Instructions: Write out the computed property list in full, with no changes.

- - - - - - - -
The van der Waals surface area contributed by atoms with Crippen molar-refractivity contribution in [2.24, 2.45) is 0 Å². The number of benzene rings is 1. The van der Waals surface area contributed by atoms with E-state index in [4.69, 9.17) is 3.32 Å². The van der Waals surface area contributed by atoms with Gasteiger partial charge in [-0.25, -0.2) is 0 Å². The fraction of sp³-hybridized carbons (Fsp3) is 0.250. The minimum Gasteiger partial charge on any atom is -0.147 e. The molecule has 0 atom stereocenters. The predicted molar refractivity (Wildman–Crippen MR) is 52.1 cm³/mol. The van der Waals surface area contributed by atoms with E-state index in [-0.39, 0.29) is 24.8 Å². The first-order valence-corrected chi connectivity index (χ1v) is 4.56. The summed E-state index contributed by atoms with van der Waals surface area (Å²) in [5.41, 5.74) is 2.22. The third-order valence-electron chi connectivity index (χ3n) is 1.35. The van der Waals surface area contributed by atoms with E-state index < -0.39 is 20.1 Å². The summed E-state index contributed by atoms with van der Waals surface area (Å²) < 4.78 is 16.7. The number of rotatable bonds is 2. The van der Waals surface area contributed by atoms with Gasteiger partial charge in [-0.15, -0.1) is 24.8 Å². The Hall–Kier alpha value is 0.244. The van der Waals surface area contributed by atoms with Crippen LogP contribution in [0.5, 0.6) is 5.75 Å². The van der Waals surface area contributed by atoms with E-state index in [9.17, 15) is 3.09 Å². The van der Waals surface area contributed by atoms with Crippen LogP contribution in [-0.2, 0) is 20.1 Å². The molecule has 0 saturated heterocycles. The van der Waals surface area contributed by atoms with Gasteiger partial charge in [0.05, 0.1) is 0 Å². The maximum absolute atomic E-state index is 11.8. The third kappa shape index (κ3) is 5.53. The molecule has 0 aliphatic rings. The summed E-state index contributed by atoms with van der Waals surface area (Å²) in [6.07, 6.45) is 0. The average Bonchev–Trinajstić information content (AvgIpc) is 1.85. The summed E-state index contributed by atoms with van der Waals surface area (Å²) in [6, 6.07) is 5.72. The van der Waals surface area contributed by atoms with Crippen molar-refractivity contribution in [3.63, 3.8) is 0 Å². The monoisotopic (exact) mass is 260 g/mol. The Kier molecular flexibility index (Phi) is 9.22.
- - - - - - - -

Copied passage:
The van der Waals surface area contributed by atoms with Crippen molar-refractivity contribution in [2.24, 2.45) is 0 Å². The number of benzene rings is 1. The van der Waals surface area contributed by atoms with E-state index in [4.69, 9.17) is 3.32 Å². The van der Waals surface area contributed by atoms with Gasteiger partial charge in [-0.25, -0.2) is 0 Å². The fraction of sp³-hybridized carbons (Fsp3) is 0.250. The minimum Gasteiger partial charge on any atom is -0.147 e. The molecule has 0 atom stereocenters. The predicted molar refractivity (Wildman–Crippen MR) is 52.1 cm³/mol. The van der Waals surface area contributed by atoms with E-state index in [-0.39, 0.29) is 24.8 Å². The first-order valence-corrected chi connectivity index (χ1v) is 4.56. The summed E-state index contributed by atoms with van der Waals surface area (Å²) in [5.41, 5.74) is 2.22. The third-order valence-electron chi connectivity index (χ3n) is 1.35. The van der Waals surface area contributed by atoms with E-state index < -0.39 is 20.1 Å². The summed E-state index contributed by atoms with van der Waals surface area (Å²) < 4.78 is 16.7. The number of rotatable bonds is 2. The van der Waals surface area contributed by atoms with Gasteiger partial charge in [-0.15, -0.1) is 24.8 Å². The Hall–Kier alpha value is 0.244. The van der Waals surface area contributed by atoms with Crippen LogP contribution in [0.5, 0.6) is 5.75 Å². The van der Waals surface area contributed by atoms with E-state index in [9.17, 15) is 3.09 Å². The van der Waals surface area contributed by atoms with Crippen LogP contribution in [-0.2, 0) is 20.1 Å². The molecule has 0 saturated heterocycles. The van der Waals surface area contributed by atoms with Gasteiger partial charge in [0.05, 0.1) is 0 Å². The maximum absolute atomic E-state index is 11.8. The third kappa shape index (κ3) is 5.53. The molecule has 0 aliphatic rings. The summed E-state index contributed by atoms with van der Waals surface area (Å²) in [6.07, 6.45) is 0. The average Bonchev–Trinajstić information content (AvgIpc) is 1.85. The summed E-state index contributed by atoms with van der Waals surface area (Å²) in [6, 6.07) is 5.72. The van der Waals surface area contributed by atoms with Crippen molar-refractivity contribution in [3.63, 3.8) is 0 Å². The monoisotopic (exact) mass is 260 g/mol. The Kier molecular flexibility index (Phi) is 9.22.